As Hollywood rode into its Golden Age and Anna May struggled to find roles suitable to her talents and not stereotypical characters—either a devious dragon lady or a self-sacrificing Madame Butterfly—Huang shows that she tried to poke fun at these roles to demonstrate how ridiculous they were. For instance, she started signing her name, “Orientally Yours, Anna May Wong”. Huang sometimes adapts this tone in his writing. Not long before that chapter set in Hong Kong, he describes the political tensions in China when Anna May made her first and only trip there in 1936. He gives a comprehensive background of the climate back then, as he does with each period covered in his book. In this chapter, he goes back to Japanese militaristic aggression in 1932:
With Fu Manchurian cunning, a cabal of renegade officers from the Imperial Japanese Army had concocted a plot to destroy the rail track and blame it on Chinese brigands, in much the same way that the Germans would invade Poland on a casus belli in 1939.
When Anna May made her trip to China and Hong Kong in 1936, her frequent co-star Warner Oland made his own special trip to China. The Swedish American Oland was known for playing Charlie Chan and Dr. Fu Manchu in yellowface. Oland starred with Anna May, among many other films, in Daughter of the Dragon, the 1931 picture from which Huang takes his title. Oland also played a Jewish cantor in The Jazz Singer, which Huang points out to further show how Oland was awarded roles of playing “the other” throughout his career because it was the standard in Hollywood. Oland’s trip to China as a “homecoming” seems ridiculous by today’s standards, but it was completely acceptable in 1930s Hollywood.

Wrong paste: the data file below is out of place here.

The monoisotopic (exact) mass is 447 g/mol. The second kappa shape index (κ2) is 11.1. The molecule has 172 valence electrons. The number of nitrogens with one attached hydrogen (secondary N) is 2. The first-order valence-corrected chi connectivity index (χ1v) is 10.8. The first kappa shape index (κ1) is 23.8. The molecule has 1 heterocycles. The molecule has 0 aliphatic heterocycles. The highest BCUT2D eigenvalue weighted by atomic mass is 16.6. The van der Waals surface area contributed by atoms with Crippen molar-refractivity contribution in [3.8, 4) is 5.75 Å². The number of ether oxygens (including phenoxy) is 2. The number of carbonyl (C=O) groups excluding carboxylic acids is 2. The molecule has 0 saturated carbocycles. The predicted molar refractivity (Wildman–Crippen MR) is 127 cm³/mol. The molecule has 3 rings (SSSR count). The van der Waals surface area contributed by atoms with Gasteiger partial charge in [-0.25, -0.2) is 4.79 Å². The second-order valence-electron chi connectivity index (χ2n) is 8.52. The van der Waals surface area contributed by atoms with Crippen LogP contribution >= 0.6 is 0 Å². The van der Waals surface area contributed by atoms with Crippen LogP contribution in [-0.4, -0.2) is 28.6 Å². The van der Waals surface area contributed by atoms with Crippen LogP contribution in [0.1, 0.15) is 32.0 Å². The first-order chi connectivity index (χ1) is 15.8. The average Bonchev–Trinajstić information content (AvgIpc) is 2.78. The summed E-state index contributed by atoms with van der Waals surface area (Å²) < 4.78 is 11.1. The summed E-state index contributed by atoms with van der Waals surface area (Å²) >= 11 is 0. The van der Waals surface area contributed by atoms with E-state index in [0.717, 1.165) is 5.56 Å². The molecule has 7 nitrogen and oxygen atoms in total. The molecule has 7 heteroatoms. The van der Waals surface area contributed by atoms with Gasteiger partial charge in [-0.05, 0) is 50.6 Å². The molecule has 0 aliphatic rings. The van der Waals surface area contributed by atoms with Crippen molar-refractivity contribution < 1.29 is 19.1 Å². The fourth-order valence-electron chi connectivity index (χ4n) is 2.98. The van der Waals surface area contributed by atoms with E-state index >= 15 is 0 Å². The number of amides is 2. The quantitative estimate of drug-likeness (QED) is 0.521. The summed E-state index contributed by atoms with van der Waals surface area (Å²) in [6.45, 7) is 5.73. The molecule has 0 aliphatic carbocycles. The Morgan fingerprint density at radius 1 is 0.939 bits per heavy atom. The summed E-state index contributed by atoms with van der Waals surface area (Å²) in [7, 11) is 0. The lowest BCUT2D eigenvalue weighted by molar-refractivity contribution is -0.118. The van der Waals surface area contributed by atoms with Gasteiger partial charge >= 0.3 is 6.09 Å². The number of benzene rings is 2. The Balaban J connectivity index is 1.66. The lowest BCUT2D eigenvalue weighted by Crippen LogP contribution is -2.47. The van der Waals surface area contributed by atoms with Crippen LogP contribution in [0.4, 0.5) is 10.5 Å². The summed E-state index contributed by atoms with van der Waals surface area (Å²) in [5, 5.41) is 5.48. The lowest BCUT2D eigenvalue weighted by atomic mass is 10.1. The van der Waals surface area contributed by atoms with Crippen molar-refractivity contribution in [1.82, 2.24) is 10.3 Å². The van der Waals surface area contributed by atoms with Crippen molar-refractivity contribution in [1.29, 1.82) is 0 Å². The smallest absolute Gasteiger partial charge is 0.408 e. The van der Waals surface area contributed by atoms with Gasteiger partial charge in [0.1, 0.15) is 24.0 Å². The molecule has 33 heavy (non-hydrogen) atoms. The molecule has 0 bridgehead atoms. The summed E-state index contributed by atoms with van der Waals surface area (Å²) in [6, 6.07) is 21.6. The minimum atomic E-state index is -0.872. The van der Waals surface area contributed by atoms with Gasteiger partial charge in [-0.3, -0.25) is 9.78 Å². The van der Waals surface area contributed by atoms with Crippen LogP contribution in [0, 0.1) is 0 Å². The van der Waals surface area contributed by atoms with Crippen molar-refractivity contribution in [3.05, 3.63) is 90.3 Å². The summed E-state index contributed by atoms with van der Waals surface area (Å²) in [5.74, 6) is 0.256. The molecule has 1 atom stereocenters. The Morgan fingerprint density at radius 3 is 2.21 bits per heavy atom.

Her old friend Warner Oland, having played Charlie Chan about a dozen times, had come to China for a quick tour of his “homeland” and to promote the new Chan movie that would hit Chinese theaters later that year: Charlie Chan in Shanghai. Unlike his character’s fictional journey, which is troubled from the start by murderous malfeasance aboard ship, Oland’s arrival in Shanghai on March 22 via the Empress of Asia was a celebratory event witnessed by hundreds of fans and journalists. They referred to him as Mr. Chan and saluted his “homecoming.”